Evidence-Based Immunology and Infectious Disease

The Economics of Resistant Pathogens and Antibiotic Innovation | Page 2

Published Online: April 23, 2014
Michael R. McKellar, BA; Michael E. Chernew, PhD; and A. Mark Fendrick, MD
Globally, multidrug-resistant (MDR) tuberculosis alone is estimated to infect around 630,000 people.11 While resistant pathogens first appeared almost exclusively in healthcare facilities, there has been a recent increase in community-acquired infections. The rise in resistance not only threatens to increase the numbers of untreatable infections that may lead to serious disability or death, but also threatens to limit the potential of many other medical procedures. Both surgical and nonsurgical procedures that are currently possible due to effective prophylaxis may become no longer possible due to the risk of infection. Finally, the economic costs of resistance are substantial and growing.12

For instance, direct costs of treatment are estimated at $20 billion per year in the United States alone, with indirect costs such as lost wages believed to be underestimated at $35 billion per year. These costs will be even higher as future resistance renders more and more antibiotics ineffective. Overuse is not the only problem with antibiotic prescribing—there are also substantial clinical and economic costs associated with underuse of appropriate antibiotic therapy. Unlike other scenarios in which (in the absence of financial restraints) clinicians provide the most effective treatment, they often prescribe antibiotics that are known to be less effective in order to preserve the potency of alternative, more powerful drugs.13 One study suggests that clinicians avoid using new, more powerful antibiotics in the face of resistant pathogens between 58% and 70% of the time, often citing as their reason that they want to preserve the use of agents that are seen as very effective against resistant pathogens.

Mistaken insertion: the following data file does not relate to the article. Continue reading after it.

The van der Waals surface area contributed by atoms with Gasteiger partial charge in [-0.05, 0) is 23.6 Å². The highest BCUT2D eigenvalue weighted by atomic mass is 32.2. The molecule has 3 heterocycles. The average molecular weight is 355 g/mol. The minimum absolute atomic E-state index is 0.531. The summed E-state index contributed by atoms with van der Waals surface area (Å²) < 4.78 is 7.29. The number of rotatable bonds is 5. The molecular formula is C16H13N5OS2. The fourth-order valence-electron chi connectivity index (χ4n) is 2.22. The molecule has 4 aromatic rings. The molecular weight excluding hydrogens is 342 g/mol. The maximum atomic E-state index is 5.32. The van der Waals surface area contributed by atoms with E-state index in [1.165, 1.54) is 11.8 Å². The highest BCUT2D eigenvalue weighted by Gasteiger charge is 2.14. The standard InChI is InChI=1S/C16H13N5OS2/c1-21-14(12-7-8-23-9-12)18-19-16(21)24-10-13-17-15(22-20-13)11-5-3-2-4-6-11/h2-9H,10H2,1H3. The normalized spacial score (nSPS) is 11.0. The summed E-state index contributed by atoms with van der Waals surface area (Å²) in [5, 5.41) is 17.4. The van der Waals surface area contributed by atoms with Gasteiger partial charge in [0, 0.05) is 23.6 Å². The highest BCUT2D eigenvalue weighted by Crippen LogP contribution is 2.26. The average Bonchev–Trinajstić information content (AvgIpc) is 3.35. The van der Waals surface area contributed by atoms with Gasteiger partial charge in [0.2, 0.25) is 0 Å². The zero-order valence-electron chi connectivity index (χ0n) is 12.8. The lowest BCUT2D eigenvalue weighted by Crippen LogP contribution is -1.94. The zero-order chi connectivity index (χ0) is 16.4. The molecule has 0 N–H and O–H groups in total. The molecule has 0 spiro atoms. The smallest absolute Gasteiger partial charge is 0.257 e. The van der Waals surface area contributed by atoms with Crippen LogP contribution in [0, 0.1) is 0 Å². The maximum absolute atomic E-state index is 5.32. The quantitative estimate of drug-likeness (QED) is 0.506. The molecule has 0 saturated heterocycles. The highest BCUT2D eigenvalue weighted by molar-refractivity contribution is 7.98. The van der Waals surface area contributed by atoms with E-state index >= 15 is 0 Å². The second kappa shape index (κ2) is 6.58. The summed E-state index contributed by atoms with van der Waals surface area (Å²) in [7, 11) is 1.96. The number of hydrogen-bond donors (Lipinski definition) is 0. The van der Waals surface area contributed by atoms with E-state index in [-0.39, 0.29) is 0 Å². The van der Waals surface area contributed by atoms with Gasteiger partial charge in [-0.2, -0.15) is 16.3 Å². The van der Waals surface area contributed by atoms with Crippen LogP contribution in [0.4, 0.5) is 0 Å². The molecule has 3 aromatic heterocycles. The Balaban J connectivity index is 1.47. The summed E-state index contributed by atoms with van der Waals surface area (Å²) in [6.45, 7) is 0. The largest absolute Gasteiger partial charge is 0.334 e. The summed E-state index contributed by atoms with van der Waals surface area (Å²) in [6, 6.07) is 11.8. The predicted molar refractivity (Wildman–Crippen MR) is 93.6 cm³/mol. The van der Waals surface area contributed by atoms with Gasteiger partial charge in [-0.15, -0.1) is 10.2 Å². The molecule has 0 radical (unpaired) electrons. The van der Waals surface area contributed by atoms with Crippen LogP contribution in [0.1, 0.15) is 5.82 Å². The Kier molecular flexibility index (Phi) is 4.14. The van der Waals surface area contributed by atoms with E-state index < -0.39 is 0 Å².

Other evidence suggests that cost concerns play a large part in drug choices when treating infectious diseases, with 87% of hospital providers citing cost reduction as a major driver of antibiotic steward programs.14 Regardless of the underlying cause, a large body of research substantiates the belief that when an appropriate antibiotic regimen is delayed or not started, negative clinical consequences, including preventable death, result.15-18 Hesitancy to use the most effective medication due to concern for promoting resistance creates a unique and somewhat paradoxical circumstance, as this restraint reduces the financial incentives for the development of novel agents.

Policies intended to limit use and minimize resistance, such as those restricting the most effective agents to the cases in which less effective agents fail to bring about a cure, are possibly valuable, but they must be balanced with the competing concern of underutilization. The key question is defining the optimal utilization rate. One approach, while hypothetically extreme, would be to ignore the resistance issue and presume that innovation would always develop effective new agents.

This is known as the “private best” scenario, where treatment decisions only reflect the benefit directly to the patient and associated costs of treatment. Another option, which would perhaps qualify as the other extreme, would be to fully incorporate the impact of utilization on resistance, and presume no future innovations. In this case, utilization would be too low because the cost of resistance is overstated if future innovations are ignored. Thus, determining “appropriate use” of antibiotics will always be controversial, since 2 critical variables—the contribution of use to resistance and the development of agents to overcome that resistance—are impossible to precisely estimate.